9:1 Meanwhile Saul, still breathing out threats 1 to murder 2 the Lord’s disciples, went to the high priest 9:2 and requested letters from him to the synagogues 3 in Damascus, so that if he found any who belonged to the Way, 4 either men or women, he could bring them as prisoners 5 to Jerusalem. 6 9:3 As he was going along, approaching 7 Damascus, suddenly a light from heaven flashed 8 around him. 9:4 He 9 fell to the ground and heard a voice saying to him, “Saul, Saul, 10 why are you persecuting me?” 11 9:5 So he said, “Who are you, Lord?” He replied, “I am Jesus whom you are persecuting! 9:6 But stand up 12 and enter the city and you will be told 13 what you must do.” 9:7 (Now the men 14 who were traveling with him stood there speechless, 15 because they heard the voice but saw no one.) 16 9:8 So Saul got up from the ground, but although his eyes were open, 17 he could see nothing. 18 Leading him by the hand, his companions 19 brought him into Damascus.
22:6 As 20 I was en route and near Damascus, 21 about noon a very bright 22 light from heaven 23 suddenly flashed 24 around me. 22:7 Then I 25 fell to the ground and heard a voice saying to me, ‘Saul, Saul, why are you persecuting me?’ 22:8 I answered, ‘Who are you, Lord?’ He said to me, ‘I am Jesus the Nazarene, whom you are persecuting.’ 22:9 Those who were with me saw the light, but did not understand 26 the voice of the one who was speaking to me. 22:10 So I asked, 27 ‘What should I do, Lord?’ The Lord said to me, ‘Get up 28 and go to Damascus; there you will be told about everything 29 that you have been designated 30 to do.’ 22:11 Since I could not see because of 31 the brilliance 32 of that light, I came to Damascus led by the hand of 33 those who were with me.
1 tn Or “Saul, making dire threats.”
2 tn The expression “breathing out threats and murder” is an idiomatic expression for “making threats to murder” (see L&N 33.293). Although the two terms “threats” and “murder” are syntactically coordinate, the second is semantically subordinate to the first. In other words, the content of the threats is to murder the disciples.
4 sn The expression “the way” in ancient religious literature refers at times to “the whole way of life fr. a moral and spiritual viewpoint” (BDAG 692 s.v. ὁδός 3.c), and it has been so used of Christianity and its teachings in the book of Acts (see also 19:9, 23; 22:4; 24:14, 22). It is a variation of Judaism’s idea of two ways, the true and the false, where “the Way” is the true one (1 En. 91:18; 2 En. 30:15).
5 tn Grk “bring them bound”; the translation “bring someone as prisoner” for δεδεμένον ἄγειν τινά (dedemenon agein tina) is given by BDAG 221 s.v. δέω 1.b.
6 sn From Damascus to Jerusalem was a six-day journey. Christianity had now expanded into Syria.
7 tn Grk “As he was going along, it happened that when he was approaching.” The phrase ἐγένετο (egeneto, “it happened that”), common in Luke (69 times) and Acts (54 times), is redundant in contemporary English and has not been translated.
9 tn Grk “and he.” Because of the length of the Greek sentence, the conjunction καί (kai) has not been translated here. Instead a new English sentence is begun.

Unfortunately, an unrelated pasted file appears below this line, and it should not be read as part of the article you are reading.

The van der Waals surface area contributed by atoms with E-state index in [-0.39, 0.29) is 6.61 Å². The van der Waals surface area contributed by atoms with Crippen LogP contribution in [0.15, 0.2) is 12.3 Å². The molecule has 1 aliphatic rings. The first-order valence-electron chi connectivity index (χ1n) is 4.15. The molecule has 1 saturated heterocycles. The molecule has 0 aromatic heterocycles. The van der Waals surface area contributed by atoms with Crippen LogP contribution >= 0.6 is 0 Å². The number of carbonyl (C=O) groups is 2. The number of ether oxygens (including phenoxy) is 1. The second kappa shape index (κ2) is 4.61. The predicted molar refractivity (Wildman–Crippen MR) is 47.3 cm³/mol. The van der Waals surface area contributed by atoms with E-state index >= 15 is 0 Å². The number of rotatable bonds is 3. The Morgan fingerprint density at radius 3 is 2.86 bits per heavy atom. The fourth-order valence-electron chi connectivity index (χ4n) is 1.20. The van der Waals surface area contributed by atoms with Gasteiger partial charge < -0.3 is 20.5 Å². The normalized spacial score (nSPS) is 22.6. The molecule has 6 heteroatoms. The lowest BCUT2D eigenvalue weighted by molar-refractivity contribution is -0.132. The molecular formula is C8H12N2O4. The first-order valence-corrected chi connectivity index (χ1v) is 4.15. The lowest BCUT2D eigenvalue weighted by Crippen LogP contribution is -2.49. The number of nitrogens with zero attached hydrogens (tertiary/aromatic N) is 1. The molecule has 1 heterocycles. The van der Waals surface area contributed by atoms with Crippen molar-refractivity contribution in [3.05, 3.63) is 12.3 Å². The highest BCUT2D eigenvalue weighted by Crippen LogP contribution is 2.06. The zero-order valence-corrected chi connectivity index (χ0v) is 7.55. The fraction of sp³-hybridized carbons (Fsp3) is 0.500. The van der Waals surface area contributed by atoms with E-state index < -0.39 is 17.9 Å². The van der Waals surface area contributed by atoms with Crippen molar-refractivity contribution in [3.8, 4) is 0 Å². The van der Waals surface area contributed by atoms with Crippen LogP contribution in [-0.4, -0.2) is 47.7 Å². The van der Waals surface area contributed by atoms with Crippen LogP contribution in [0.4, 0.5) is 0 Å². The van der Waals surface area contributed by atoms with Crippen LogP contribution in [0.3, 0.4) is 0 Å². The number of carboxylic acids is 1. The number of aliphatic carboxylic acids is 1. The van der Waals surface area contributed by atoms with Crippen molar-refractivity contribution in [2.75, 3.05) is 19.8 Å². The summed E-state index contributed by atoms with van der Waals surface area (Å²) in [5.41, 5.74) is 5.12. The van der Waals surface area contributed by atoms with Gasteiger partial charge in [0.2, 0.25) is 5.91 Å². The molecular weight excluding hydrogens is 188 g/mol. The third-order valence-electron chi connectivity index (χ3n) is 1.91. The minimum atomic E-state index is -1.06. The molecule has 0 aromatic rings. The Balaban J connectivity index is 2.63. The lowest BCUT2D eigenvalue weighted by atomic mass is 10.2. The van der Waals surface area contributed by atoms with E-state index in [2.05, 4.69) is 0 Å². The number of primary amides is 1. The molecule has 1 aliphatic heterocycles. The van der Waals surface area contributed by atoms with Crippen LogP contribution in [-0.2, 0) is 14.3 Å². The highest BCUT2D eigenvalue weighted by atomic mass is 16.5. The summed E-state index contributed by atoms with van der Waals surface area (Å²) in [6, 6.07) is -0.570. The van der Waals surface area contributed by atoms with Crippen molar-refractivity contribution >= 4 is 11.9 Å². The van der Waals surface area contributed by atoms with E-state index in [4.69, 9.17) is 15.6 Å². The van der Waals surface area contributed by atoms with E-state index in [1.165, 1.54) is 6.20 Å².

10 tn The double vocative suggests emotion.
11 sn Persecuting me. To persecute the church is to persecute Jesus.
12 tn Or “But arise.”
13 tn Literally a passive construction, “it will be told to you.” This has been converted to another form of passive construction in the translation.
14 tn The Greek term here is ἀνήρ (anhr), which is used only rarely in a generic sense of both men and women. In the historical setting here, Paul’s traveling companions were almost certainly all males.
15 tn That is, unable to speak because of fear or amazement. See BDAG 335 s.v. ἐνεός.
17 tn Grk “his eyes being open,” a genitive absolute construction that has been translated as a concessive adverbial participle.
18 sn He could see nothing. This sign of blindness, which was temporary until v. 18, is like the sign of deafness experienced by Zechariah in Luke 1. It allowed some time for Saul (Paul) to reflect on what had happened without distractions.
19 tn Grk “they”; the referents (Saul’s companions) have been specified in the translation for clarity.
20 tn Grk “It happened that as.” The introductory phrase ἐγένετο (egeneto, “it happened that”), common in Luke (69 times) and Acts (54 times), is redundant in contemporary English and has not been translated.
21 tn Grk “going and nearing Damascus.”
23 tn Or “from the sky” (the same Greek word means both “heaven” and “sky”).
24 tn Or “shone.”
25 tn This is a continuation of the same sentence in Greek using the connective τέ (te), but due to the length and complexity of the Greek sentence a new sentence was begun in the translation here. To indicate the logical sequence for the modern English reader, τέ was translated as “then.”
26 tn Grk “did not hear” (but see Acts 9:7). BDAG 38 s.v. ἀκούω 7 has “W. acc. τὸν νόμον understand the law Gal 4:21; perh. Ac 22:9; 26:14…belong here.” If the word has this sense here, then a metonymy is present, since the lack of effect is put for a failure to appreciate what was heard.
27 tn Grk “So I said.”
28 tn Grk “Getting up.” The participle ἀναστάς (anasta") is an adverbial participle of attendant circumstance and has been translated as a finite verb.
29 tn Grk “about all things.”
30 tn Or “assigned,” “ordered.” BDAG 991 s.v. τάσσω 2.a has “act. and pass., foll. by acc. w. inf.…περὶ πάντων ὧν τέτακταί σοι ποιῆσαι concerning everything that you have been ordered to do 22:10.” There is an allusion to a divine call and commission here.
32 tn Or “brightness”; Grk “glory.”
33 tn Grk “by” (ὑπό, Jupo), but this would be too awkward in English following the previous “by.”